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post #1 of 5 Old 10-09-2011 Thread Starter
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heavy weather sailing

In the new orleans area,, starting to get into the heavy wind time of year...

Only been sailing for 8 months or so and wanting to learn a lil more about sailing in higher winds....

I know i can reef or double reef,,, but at what point do you need to reduce the head sail size. Is there a magical number... I am going to be useing the 100%... I have a 31 Niagara...

I have the harken carbo raceing foil #6, and was wanting to know if i can use a gail sale, or storm sail.... It will not be hoisted all the way to the top,, so would it rip out of the foil??? and do i need and exact cut sail, or can i just use a smaller sail in the heavy winds.... thanks,,, Kevin
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post #2 of 5 Old 10-09-2011
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Originally Posted by nolasailor View Post

I know i can reef or double reef,,, but at what point do you need to reduce the head sail size. Is there a magical number... I am going to be useing the 100%... I have a 31 Niagara...

I have the harken carbo raceing foil #6, and was wanting to know if i can use a gail sale, or storm sail.... It will not be hoisted all the way to the top,, so would it rip out of the foil??? and do i need and exact cut sail, or can i just use a smaller sail in the heavy winds.... thanks,,, Kevin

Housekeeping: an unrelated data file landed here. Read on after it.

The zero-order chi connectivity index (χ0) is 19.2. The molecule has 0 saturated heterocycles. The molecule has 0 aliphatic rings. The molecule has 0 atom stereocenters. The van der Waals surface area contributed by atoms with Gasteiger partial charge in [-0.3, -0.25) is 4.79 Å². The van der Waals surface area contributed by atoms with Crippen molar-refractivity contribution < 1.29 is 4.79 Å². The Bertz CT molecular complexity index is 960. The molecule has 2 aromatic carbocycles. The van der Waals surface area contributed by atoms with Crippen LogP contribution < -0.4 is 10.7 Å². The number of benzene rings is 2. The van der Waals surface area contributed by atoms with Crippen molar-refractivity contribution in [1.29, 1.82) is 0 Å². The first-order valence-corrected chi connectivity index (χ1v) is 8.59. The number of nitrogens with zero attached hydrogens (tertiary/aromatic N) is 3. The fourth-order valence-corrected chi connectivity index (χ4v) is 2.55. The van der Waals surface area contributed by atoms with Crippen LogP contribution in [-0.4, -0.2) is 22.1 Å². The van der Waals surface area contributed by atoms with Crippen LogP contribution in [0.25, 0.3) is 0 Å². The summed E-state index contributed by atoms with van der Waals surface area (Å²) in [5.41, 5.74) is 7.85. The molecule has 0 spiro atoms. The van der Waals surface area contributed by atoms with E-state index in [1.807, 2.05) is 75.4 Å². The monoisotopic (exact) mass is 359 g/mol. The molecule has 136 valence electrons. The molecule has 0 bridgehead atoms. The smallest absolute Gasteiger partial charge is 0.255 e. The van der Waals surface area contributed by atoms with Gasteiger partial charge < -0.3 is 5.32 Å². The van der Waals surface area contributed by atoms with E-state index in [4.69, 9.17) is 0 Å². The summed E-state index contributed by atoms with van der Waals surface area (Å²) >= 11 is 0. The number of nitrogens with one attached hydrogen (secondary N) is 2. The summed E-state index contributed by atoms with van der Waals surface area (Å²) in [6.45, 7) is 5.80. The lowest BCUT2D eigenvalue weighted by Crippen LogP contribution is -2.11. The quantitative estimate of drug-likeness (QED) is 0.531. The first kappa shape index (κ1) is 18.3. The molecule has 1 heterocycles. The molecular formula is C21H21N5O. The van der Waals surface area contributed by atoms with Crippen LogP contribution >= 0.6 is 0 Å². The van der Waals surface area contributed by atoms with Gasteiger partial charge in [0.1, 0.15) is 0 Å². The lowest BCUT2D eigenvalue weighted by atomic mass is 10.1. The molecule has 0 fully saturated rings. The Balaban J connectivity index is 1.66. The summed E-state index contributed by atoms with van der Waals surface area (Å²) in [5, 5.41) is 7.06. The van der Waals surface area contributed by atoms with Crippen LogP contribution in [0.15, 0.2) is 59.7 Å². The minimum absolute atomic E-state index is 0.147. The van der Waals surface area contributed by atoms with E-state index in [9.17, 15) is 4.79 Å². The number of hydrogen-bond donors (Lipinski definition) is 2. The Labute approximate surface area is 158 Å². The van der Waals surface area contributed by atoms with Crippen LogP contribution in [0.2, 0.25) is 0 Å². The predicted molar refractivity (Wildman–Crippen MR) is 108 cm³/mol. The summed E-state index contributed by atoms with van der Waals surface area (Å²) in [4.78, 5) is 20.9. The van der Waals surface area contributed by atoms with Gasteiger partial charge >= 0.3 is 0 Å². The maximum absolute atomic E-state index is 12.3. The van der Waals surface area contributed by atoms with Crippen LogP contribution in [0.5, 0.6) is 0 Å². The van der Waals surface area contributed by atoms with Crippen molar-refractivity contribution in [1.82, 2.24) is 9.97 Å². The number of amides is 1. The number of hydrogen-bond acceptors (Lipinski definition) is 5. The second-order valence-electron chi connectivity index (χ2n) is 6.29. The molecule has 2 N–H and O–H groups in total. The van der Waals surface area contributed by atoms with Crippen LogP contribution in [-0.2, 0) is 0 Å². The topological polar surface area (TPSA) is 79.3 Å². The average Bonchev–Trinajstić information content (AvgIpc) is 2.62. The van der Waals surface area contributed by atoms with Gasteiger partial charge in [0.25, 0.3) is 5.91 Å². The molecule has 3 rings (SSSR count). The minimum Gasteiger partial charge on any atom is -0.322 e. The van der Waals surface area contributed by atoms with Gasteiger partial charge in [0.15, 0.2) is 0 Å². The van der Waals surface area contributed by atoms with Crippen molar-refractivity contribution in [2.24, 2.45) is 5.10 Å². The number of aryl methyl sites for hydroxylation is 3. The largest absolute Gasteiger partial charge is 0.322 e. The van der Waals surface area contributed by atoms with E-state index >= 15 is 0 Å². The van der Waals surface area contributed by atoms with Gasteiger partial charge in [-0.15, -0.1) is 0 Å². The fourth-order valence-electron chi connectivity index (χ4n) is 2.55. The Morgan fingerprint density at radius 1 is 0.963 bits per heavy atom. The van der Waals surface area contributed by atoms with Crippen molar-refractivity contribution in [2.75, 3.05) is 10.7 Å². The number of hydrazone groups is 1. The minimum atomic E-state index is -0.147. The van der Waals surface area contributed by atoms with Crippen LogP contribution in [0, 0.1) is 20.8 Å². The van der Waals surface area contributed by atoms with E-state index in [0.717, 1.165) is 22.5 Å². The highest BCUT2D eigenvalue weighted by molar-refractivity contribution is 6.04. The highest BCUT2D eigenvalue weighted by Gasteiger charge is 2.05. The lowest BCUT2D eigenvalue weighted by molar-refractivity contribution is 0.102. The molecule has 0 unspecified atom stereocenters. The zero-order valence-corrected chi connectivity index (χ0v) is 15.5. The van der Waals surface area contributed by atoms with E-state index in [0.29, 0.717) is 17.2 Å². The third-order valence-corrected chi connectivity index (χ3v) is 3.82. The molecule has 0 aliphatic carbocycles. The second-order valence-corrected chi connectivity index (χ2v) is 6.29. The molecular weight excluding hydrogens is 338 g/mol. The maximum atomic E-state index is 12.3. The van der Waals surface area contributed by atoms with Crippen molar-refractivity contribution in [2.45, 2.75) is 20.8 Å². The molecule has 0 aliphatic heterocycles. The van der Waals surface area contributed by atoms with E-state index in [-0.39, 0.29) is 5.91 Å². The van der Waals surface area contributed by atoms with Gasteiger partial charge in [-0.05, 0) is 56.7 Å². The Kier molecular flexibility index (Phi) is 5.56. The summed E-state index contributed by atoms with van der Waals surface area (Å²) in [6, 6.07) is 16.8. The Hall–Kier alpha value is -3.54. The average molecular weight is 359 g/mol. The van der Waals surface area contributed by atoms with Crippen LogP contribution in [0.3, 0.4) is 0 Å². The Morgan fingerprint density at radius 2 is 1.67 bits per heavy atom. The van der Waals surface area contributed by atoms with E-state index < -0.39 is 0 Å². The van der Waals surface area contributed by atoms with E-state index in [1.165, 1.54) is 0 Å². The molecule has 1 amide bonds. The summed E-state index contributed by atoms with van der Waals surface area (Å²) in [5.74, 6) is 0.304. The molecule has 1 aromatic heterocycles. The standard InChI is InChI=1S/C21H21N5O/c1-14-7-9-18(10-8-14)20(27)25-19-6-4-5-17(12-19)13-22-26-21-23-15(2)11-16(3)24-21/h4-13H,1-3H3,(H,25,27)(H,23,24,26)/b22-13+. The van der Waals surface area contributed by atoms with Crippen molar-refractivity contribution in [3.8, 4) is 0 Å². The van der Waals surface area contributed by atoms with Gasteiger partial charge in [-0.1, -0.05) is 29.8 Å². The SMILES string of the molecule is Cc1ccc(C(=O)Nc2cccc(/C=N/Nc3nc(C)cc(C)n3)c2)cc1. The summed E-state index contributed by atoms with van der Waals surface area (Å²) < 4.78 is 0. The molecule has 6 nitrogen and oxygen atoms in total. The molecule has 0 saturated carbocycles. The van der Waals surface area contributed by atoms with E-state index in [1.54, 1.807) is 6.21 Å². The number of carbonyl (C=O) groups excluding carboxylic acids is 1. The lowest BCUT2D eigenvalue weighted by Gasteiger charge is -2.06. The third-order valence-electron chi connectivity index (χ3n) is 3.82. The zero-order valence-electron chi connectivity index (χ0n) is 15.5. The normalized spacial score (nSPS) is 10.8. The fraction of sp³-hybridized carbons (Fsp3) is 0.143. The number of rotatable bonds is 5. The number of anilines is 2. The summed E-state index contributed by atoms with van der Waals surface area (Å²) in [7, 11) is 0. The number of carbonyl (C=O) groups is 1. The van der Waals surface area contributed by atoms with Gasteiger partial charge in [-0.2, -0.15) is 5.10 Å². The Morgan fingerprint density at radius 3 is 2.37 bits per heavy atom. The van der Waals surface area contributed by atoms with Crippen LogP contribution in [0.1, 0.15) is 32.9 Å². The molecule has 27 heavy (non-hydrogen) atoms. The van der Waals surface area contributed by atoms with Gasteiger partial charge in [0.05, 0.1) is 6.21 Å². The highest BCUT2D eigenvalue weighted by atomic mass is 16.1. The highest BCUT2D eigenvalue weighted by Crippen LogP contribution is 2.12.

The usual response to the furl in the headsail after the first reef on the main, then a second reef in the the main and furl in the headsail some more. You can tell by the balance in the helm.

A storm sail will not rip out of the foil. Your genoa probably does not reach the top of the of the foil.

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post #3 of 5 Old 10-09-2011
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Nola, here is one of the best Heavy Weather Sailing threads I've found on the web:

http://www.sailnet.com/forums/seaman...r-sailing.html


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post #4 of 5 Old 10-09-2011
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Thanks for pointing out this thread

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Nola, here is one of the best Heavy Weather Sailing threads I've found on the web:
+1 to Smack - this is an awesome thread - thanks for pointing it out!

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post #5 of 5 Old 10-10-2011
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Was definitely windy this past weekend, and the lake can build up quite a chop--for those who don't know, Lake Pontchartrain is 20 by 30 miles, but only about 14-18 feet deep, so very short wave period, meaning steep waves. We call it the 'square chop', and going to windward is a big slugfest compared to the longer more rolling waves in deep water. Reaching is far preferred if you can do it geographically.

I'd say jib size is dependent on balance with the main, and keeping a slight to moderate weather helm. So you can't reef the main too much even with a working jib, or you'll start to get lee helm (depending on the boat and keel type). Also I think the jib takes more of a beating than the main, so at some point you need heavier cloth than the usual 4-oz dacron. I'd be leery of using carbon fiber as a heavy air jib, it's a strong but brittle fabric and any rip won't stop til it's shredded the sail.

Advantage to using a storm jib is, storm jib shape isn't that important since it fills so little of the foretriangle, so any good one that fits your headstay would work. Or a sturdy looking jib from a much smaller class of boat might work (if the cloth is fairly heavy), and you could pick one up used cheap.

Last edited by nolatom; 10-10-2011 at 10:11 AM.
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